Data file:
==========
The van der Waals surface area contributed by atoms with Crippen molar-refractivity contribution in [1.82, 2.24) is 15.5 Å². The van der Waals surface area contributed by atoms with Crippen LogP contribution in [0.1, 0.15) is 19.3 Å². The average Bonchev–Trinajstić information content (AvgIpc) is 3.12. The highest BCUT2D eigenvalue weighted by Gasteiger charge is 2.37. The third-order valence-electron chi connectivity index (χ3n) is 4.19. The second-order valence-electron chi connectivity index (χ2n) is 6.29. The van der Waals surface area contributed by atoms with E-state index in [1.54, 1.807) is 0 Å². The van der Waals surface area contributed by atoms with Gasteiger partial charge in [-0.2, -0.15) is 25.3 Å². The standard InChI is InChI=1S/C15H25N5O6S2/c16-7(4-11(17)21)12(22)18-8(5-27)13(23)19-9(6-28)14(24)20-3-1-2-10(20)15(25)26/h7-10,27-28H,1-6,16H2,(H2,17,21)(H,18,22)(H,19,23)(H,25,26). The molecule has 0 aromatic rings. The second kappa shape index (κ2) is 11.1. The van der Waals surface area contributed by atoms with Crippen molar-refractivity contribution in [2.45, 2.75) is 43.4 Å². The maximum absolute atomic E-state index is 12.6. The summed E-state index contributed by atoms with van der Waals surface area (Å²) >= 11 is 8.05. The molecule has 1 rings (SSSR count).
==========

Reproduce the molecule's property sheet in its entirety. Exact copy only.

The van der Waals surface area contributed by atoms with Crippen molar-refractivity contribution in [1.82, 2.24) is 15.5 Å². The van der Waals surface area contributed by atoms with Crippen LogP contribution in [0.1, 0.15) is 19.3 Å². The average Bonchev–Trinajstić information content (AvgIpc) is 3.12. The highest BCUT2D eigenvalue weighted by Gasteiger charge is 2.37. The third-order valence-electron chi connectivity index (χ3n) is 4.19. The second-order valence-electron chi connectivity index (χ2n) is 6.29. The van der Waals surface area contributed by atoms with E-state index in [1.54, 1.807) is 0 Å². The van der Waals surface area contributed by atoms with Gasteiger partial charge in [-0.2, -0.15) is 25.3 Å². The standard InChI is InChI=1S/C15H25N5O6S2/c16-7(4-11(17)21)12(22)18-8(5-27)13(23)19-9(6-28)14(24)20-3-1-2-10(20)15(25)26/h7-10,27-28H,1-6,16H2,(H2,17,21)(H,18,22)(H,19,23)(H,25,26). The molecule has 0 aromatic rings. The second kappa shape index (κ2) is 11.1. The van der Waals surface area contributed by atoms with Crippen molar-refractivity contribution in [2.45, 2.75) is 43.4 Å². The maximum absolute atomic E-state index is 12.6. The summed E-state index contributed by atoms with van der Waals surface area (Å²) >= 11 is 8.05. The molecule has 1 rings (SSSR count).